This is a rate of eight posts per 1,000, compared with five posts per 1,000 two years before.

Education secretary Gillian Keegan said: “In today’s competitive job market, it is fantastic to see so many people choosing a rewarding teaching career, with a record number of teachers now working in our schools.

“We know there is more to do, which is why we have generous bursaries to attract new trainees to teach priority subjects and focusing on supporting new teachers from the very start of their journey with free, high-quality, ongoing professional development.” 

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6 Comments

  1. This is a powerful issue which requires serious systematic changes, the kind that too many education officials are afraid to take:
    1. Increase pay
    2. Significantly reducing class size
    3. Provide time to polish, prepare and reflect
    4. Make significant provisions to teach and learn
    5. Make time for robust professional learning
    6. Reduce the volume of expectations
    7. Trust teacher’s capacity to assess students
    8. Respect and recognize teacher insight, action and creativity
    9. Provides teacher supports
    10. Coordinate meaningful mentorship and performance appraisal
    11. Ensure authentic family communication and interaction
    12. Provide ample access to resources
    13. Create stunning and stimulating spaces
    14. Provide ample teacher leadership opportunities
    15. Ensure quality health & safety conditions
    In the new book, Teachers Shortages and the Challenge of Retention: Practices that Make School Systems and Cultures More Attractive and Empowering, Smith (2023) notes that it not about picking some of the above-mentioned changes, but about making them all happen. When this can be done, there should be significant changes in teacher shortages and greater demand to be a teaching professional.

  2. Patrick Obikwu

    Teacher recruitment and retention has been a problem for many years, possibly decades. The signs were there even when joined the profession in 2002. Constant denigration, blame, criticism, low pay, excessive workload, unruly and very disrespectful students, career stagnation, and bullying among others does not make teaching an attractive profession for new teachers and pushes away experienced teachers. Something needs to be done urgently to arrest the recruitment and retention crises before it is too late.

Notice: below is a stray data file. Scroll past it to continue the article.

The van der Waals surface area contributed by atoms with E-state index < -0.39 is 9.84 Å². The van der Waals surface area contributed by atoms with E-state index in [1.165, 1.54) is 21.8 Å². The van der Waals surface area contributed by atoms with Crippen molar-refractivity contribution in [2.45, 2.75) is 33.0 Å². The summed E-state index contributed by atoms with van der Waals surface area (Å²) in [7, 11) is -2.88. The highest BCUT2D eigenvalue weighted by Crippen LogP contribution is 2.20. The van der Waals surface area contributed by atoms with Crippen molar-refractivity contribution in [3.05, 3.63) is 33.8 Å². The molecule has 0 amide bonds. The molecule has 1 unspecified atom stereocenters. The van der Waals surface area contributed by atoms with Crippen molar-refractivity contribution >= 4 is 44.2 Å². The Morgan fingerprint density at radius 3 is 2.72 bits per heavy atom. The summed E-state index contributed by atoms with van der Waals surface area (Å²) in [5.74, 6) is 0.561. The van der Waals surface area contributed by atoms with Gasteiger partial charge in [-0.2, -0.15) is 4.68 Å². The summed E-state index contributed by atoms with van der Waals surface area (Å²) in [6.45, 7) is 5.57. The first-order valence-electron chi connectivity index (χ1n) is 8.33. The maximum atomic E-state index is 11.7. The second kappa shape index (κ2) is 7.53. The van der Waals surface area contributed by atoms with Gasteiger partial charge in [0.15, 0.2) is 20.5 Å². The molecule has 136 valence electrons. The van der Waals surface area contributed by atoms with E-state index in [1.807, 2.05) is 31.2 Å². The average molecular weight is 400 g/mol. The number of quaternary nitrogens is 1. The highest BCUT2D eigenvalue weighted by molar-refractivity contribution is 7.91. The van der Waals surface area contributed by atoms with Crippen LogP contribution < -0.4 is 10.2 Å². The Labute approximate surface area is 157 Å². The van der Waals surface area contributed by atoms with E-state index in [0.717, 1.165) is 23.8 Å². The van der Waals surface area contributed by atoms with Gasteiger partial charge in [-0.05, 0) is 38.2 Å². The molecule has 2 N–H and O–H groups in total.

A major part of the problem is due to an acute shortage of competent compassionate leadership. Many in education leadership and management are bereft of requisite knowledge, skills, and understanding about education, cognitive science and the learning process. Most damaging of all is they lack human empathy. As a consequence they are blind and mute to the critical and diverse roles beyond just teaching that teachers play in the educational ecosystem, successful learning outcomes, and the health of society as a whole. The wellbeing of teachers is inextricably linked to the wellbeing of students and their education (academic achievement and holistic development), and society.
    The inability of successive governments to address the problem once and for all reflects a clear lack of commitment, willingness, capacity, and competence. In essence no one has thought it necessary to ask the fundamental questions WHY is teacher recruitment such a problem and WHY is there a high rate of teacher attrition? Failure to ask these questions shows that no one in government actually cares. And you do not need constitute a panel to arrive at meaningful solutions.
    Cash inducements will not solve the teacher recruitment and retention crises. Below are some of the factors I feel are directly or indirectly responsible for teacher shortages in schools (secondary in particular).